Wearables, Smartphones and Novel Anticoagulants: We Will Treat More Atrial Fibrillation, but Will Patients Be Better Off?

Adam Cifu, Vinay Prasad

Research output: Contribution to journalArticle

2 Citations (Scopus)

Abstract

The widespread adoption of medical practices without a firm evidence base is common and the current growing enthusiasm for atrial fibrillation screening offers a real-time example of this phenomenon. Although no randomized trials supporting the utility of screening for atrial fibrillation exist, proponents suggest that such screening should be considered. Atrial fibrillation is a common condition that is often asymptomatic. It is also a condition associated with serious morbidity, primarily resulting from stroke. We practice at a time in which the ability to detect atrial fibrillation is becoming easier and treatments are becoming less onerous. Screening for atrial fibrillation may be beneficial but there is also a reasonable likelihood that its harms will outweigh it benefits. In this article we make the case that adopting this practice prior to data from randomized controlled trial would be a mistake. If screening for atrial fibrillation is adopted without such a robust evidence base we may well later discover that this course of action was wrong.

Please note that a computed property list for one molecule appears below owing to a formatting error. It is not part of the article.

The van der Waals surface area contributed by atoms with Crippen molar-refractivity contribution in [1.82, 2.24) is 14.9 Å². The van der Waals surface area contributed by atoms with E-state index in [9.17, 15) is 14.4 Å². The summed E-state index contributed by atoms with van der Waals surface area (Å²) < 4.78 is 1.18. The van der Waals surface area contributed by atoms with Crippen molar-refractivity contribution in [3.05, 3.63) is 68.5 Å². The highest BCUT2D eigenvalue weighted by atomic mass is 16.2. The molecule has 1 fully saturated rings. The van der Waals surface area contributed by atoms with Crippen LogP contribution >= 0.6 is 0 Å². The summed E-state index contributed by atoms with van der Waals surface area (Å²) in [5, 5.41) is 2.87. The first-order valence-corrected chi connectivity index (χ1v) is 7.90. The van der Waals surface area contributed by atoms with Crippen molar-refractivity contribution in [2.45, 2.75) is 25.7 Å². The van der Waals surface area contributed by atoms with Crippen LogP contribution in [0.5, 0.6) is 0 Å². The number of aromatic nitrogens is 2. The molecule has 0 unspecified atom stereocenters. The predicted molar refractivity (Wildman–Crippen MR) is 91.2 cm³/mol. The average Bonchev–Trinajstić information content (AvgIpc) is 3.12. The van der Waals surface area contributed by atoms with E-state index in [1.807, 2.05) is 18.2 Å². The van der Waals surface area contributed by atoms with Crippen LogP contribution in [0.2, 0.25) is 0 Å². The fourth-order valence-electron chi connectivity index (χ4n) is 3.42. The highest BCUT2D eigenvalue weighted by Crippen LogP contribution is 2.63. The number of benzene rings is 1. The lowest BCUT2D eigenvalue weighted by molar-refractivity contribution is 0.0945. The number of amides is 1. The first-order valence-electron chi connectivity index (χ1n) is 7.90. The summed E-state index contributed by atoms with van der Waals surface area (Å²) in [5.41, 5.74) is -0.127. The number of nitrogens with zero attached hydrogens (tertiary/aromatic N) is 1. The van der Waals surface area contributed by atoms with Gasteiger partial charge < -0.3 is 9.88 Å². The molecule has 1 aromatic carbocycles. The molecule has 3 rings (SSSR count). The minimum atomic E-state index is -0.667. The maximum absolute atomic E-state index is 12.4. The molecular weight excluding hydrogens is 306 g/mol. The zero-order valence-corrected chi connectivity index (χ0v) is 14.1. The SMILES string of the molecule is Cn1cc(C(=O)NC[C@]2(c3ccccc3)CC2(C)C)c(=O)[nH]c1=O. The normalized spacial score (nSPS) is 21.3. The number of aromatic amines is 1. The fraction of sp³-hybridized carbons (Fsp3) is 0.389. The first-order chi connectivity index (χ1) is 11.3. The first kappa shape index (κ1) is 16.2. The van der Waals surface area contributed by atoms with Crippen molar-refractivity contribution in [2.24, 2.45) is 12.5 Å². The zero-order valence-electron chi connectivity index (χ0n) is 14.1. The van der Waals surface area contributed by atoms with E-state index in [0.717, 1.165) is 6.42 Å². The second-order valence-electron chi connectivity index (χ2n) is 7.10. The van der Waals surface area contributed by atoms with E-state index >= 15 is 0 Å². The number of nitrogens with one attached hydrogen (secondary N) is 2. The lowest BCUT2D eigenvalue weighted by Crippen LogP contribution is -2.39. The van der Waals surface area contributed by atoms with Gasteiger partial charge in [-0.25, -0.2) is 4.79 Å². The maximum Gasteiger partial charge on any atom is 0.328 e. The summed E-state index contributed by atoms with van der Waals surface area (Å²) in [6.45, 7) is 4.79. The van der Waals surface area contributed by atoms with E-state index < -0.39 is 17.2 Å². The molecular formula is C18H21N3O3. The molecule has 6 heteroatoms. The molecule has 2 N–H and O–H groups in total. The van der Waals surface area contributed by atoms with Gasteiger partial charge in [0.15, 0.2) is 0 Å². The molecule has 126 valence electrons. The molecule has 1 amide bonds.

Original languageEnglish (US)
Pages (from-to)1-2
Number of pages2
JournalJournal of General Internal Medicine
DOIs
StateAccepted/In press - Jun 23 2016

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Anticoagulants
Atrial Fibrillation
Smartphone
Randomized Controlled Trials
Stroke
Morbidity

ASJC Scopus subject areas

  • Internal Medicine

Cite this

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